25 February 2009
Action for M.E. has written to every member of the Welfare Reform Bill Committee, asking them to ensure that the new legislation includes adequate safeguards for people with long-term fluctuating conditions like M.E.
The move is part of Action for M.E.'s on-going campaign to make MPs aware changes intended to benefit the majority of unemployed people could make life much worse for people with such conditions, unless their illness is properly understood by advisers and decision makers.
The latest letter from CEO Sir Peter Spencer, sent 19 February, said:
'We support the Government's aim to support more people, including disabled people, back into work. People with M.E. want to work but many simply cannot.
The way in which the Bill is implemented will depend on accurate assessment procedures, extremely well informed, supportive personal advisers, adequate resourcing and regulations which have yet to be tested by the scrutiny of people on the ground.
Based on the evidence of 1162 people with M.E. and carers, I would ask you to bear in mind the following questions as you scrutinise the Bill:
1. What will payment by results mean to those furthest from the labour market?
2. Will legislation and regulations ensure adequate and appropriate training for personal advisers?
- Will there be enough trained personal advisers?
- Will awarding larger and fewer contracts to non-specialist providers, in Mencap's words,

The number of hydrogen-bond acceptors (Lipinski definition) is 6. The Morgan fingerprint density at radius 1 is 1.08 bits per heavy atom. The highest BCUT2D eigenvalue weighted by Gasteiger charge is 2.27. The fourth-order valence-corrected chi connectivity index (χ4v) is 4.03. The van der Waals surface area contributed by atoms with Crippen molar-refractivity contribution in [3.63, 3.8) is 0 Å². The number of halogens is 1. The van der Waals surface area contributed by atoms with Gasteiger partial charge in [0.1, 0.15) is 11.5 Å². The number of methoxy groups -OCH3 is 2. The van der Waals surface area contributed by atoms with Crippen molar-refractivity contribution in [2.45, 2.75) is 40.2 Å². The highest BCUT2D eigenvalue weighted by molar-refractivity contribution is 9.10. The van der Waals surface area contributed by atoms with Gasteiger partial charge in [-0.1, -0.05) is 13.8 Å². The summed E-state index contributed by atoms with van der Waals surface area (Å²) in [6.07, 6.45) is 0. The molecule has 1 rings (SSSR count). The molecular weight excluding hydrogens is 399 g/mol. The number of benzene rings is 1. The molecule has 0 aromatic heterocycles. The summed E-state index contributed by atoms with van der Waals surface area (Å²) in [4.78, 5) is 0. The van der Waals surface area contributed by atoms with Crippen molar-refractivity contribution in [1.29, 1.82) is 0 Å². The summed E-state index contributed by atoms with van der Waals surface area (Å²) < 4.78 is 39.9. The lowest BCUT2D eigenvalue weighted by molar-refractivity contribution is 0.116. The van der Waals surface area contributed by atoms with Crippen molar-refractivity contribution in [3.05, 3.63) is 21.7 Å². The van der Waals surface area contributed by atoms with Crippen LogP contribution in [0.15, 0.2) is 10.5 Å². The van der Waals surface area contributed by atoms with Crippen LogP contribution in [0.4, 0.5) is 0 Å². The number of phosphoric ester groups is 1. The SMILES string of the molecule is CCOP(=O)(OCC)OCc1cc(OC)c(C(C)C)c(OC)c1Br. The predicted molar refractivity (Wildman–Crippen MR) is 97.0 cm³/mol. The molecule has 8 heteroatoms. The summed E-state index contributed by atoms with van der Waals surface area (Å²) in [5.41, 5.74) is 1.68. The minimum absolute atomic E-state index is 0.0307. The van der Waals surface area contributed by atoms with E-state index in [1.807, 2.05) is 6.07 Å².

'squeeze expert, niche providers out of the tendering process'?
3. What safeguards will there be to ensure activity required by personal advisers does not compromise a claimant's health?
- What will happen to genuine claimants who cannot carry out the kind of work related
activity proposed in the Bill, will they suffer financially?
- What happens if they are subjected to an activity regime which is too rigorous for their
4. What safeguards will there be to ensure that claimants are not, in reality, pressurised to undertake therapies or condition management programmes such as cognitive behavioural therapy of graded exercise therapy which are controversial and which patients have the right to refuse in the NHS?
5. How will Government legislate or regulate to prevent misuse of sanctions? What happens to a genuine claimant who is sanctioned and goes off benefit?
6. Is resort to an appeal satisfactory as a safeguard, based on past experience?
7. Will JobCentre Plus and other support providers be located in offices accessible and suitable for people with physical disabilities or cognitive problems? Will new forms and information leaflets be available in simple, easy-to-read formats to promote understanding and prevent error?
8. Who will provide support to claimants in administering individual budgets?
9. Given the barriers disabled people face, can the Government offer more in the way of 'conditional carrots' ? For example:
(i) people with fluctuating conditions need a very gradual return to work, flexible hours
and opportunities to work from home as and when their health requires
(ii) are initiatives like the Disability Discrimination Act and increased budget for Access
to Work enough to make employers retain, employ and value people with disabilities
and long-term fluctuating health conditions, physical or mental?
(iii) can Government ensure that no-one will be forced further into poverty by undertaking
work limited by the constraints of their health?
As I am sure you will agree, when it comes to people who have chronic conditions, physical or mental, the Bill must not prioritise employment at any cost, or training for training's sake, at the risk of undermining health.'
Sir Peter has already written to MPs, MSPs and key members of the Lords enclosing copies of Action for M.E.'s consultation report. A letter was also sent before the second reading of the Bill, highlighting key issues.
The Committee's consideration of the Bill is expected be completed on or before 3 March 2009.